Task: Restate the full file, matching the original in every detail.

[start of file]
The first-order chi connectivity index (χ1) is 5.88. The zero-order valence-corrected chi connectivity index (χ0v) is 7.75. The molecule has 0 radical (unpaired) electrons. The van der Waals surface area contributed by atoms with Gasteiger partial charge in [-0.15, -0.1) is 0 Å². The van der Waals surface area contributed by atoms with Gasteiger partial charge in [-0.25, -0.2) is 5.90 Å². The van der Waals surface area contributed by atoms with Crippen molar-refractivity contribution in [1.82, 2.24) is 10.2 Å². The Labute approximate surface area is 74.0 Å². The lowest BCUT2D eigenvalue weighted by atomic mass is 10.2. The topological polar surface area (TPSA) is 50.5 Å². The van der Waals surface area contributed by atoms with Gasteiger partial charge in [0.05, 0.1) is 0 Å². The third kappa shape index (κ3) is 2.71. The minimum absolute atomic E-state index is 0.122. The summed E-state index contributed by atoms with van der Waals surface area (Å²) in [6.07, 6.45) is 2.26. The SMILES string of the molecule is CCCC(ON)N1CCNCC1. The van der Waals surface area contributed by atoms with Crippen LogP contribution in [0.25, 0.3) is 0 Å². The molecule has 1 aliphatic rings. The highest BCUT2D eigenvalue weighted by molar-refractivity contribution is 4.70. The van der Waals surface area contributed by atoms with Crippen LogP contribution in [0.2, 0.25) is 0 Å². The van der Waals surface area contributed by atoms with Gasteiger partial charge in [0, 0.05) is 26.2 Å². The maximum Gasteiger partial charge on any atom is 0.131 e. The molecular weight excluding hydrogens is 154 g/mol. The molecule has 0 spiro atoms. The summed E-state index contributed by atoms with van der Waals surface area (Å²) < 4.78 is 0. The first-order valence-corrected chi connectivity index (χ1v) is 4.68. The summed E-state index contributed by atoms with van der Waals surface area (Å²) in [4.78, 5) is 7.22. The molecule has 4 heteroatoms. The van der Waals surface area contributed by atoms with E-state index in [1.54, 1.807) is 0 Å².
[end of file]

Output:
The first-order chi connectivity index (χ1) is 5.88. The zero-order valence-corrected chi connectivity index (χ0v) is 7.75. The molecule has 0 radical (unpaired) electrons. The van der Waals surface area contributed by atoms with Gasteiger partial charge in [-0.15, -0.1) is 0 Å². The van der Waals surface area contributed by atoms with Gasteiger partial charge in [-0.25, -0.2) is 5.90 Å². The van der Waals surface area contributed by atoms with Crippen molar-refractivity contribution in [1.82, 2.24) is 10.2 Å². The Labute approximate surface area is 74.0 Å². The lowest BCUT2D eigenvalue weighted by atomic mass is 10.2. The topological polar surface area (TPSA) is 50.5 Å². The van der Waals surface area contributed by atoms with Gasteiger partial charge in [0.05, 0.1) is 0 Å². The third kappa shape index (κ3) is 2.71. The minimum absolute atomic E-state index is 0.122. The summed E-state index contributed by atoms with van der Waals surface area (Å²) in [6.07, 6.45) is 2.26. The SMILES string of the molecule is CCCC(ON)N1CCNCC1. The van der Waals surface area contributed by atoms with Crippen LogP contribution in [0.25, 0.3) is 0 Å². The molecule has 1 aliphatic rings. The highest BCUT2D eigenvalue weighted by molar-refractivity contribution is 4.70. The van der Waals surface area contributed by atoms with Crippen LogP contribution in [0.2, 0.25) is 0 Å². The van der Waals surface area contributed by atoms with Gasteiger partial charge in [0, 0.05) is 26.2 Å². The maximum Gasteiger partial charge on any atom is 0.131 e. The molecular weight excluding hydrogens is 154 g/mol. The molecule has 0 spiro atoms. The summed E-state index contributed by atoms with van der Waals surface area (Å²) < 4.78 is 0. The first-order valence-corrected chi connectivity index (χ1v) is 4.68. The summed E-state index contributed by atoms with van der Waals surface area (Å²) in [4.78, 5) is 7.22. The molecule has 4 heteroatoms. The van der Waals surface area contributed by atoms with E-state index in [1.54, 1.807) is 0 Å².